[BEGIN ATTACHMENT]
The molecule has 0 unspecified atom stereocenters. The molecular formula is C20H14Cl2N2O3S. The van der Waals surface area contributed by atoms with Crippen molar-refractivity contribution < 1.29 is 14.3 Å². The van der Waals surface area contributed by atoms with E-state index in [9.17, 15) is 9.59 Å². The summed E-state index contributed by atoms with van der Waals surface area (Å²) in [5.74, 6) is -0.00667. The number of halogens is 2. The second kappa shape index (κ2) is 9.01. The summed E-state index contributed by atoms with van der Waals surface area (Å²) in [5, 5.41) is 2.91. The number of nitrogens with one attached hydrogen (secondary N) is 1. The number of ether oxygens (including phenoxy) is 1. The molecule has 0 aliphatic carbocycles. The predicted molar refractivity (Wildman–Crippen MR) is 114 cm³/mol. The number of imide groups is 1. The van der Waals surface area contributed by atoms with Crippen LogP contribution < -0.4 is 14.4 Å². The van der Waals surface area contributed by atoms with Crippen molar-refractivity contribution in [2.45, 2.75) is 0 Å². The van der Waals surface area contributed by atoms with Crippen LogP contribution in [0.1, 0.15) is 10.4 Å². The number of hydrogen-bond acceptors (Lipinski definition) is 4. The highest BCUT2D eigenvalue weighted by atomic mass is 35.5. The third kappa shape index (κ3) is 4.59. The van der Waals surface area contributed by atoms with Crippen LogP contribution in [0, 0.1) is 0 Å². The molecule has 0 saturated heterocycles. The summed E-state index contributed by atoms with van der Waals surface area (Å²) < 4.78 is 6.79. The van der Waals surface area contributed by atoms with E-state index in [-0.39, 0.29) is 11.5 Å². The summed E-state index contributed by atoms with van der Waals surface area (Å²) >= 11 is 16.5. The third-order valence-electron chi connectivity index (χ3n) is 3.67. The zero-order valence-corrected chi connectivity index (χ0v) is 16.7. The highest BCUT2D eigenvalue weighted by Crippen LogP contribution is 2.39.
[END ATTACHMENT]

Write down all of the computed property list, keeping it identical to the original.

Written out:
The molecule has 0 unspecified atom stereocenters. The molecular formula is C20H14Cl2N2O3S. The van der Waals surface area contributed by atoms with Crippen molar-refractivity contribution < 1.29 is 14.3 Å². The van der Waals surface area contributed by atoms with E-state index in [9.17, 15) is 9.59 Å². The summed E-state index contributed by atoms with van der Waals surface area (Å²) in [5.74, 6) is -0.00667. The number of halogens is 2. The second kappa shape index (κ2) is 9.01. The summed E-state index contributed by atoms with van der Waals surface area (Å²) in [5, 5.41) is 2.91. The number of nitrogens with one attached hydrogen (secondary N) is 1. The number of ether oxygens (including phenoxy) is 1. The molecule has 0 aliphatic carbocycles. The predicted molar refractivity (Wildman–Crippen MR) is 114 cm³/mol. The number of imide groups is 1. The van der Waals surface area contributed by atoms with Crippen LogP contribution < -0.4 is 14.4 Å². The van der Waals surface area contributed by atoms with Crippen molar-refractivity contribution in [2.45, 2.75) is 0 Å². The van der Waals surface area contributed by atoms with Crippen LogP contribution in [0.1, 0.15) is 10.4 Å². The number of hydrogen-bond acceptors (Lipinski definition) is 4. The highest BCUT2D eigenvalue weighted by atomic mass is 35.5. The third kappa shape index (κ3) is 4.59. The van der Waals surface area contributed by atoms with Crippen LogP contribution in [0, 0.1) is 0 Å². The molecule has 0 saturated heterocycles. The summed E-state index contributed by atoms with van der Waals surface area (Å²) < 4.78 is 6.79. The van der Waals surface area contributed by atoms with E-state index in [-0.39, 0.29) is 11.5 Å². The summed E-state index contributed by atoms with van der Waals surface area (Å²) >= 11 is 16.5. The third-order valence-electron chi connectivity index (χ3n) is 3.67. The zero-order valence-corrected chi connectivity index (χ0v) is 16.7. The highest BCUT2D eigenvalue weighted by Crippen LogP contribution is 2.39.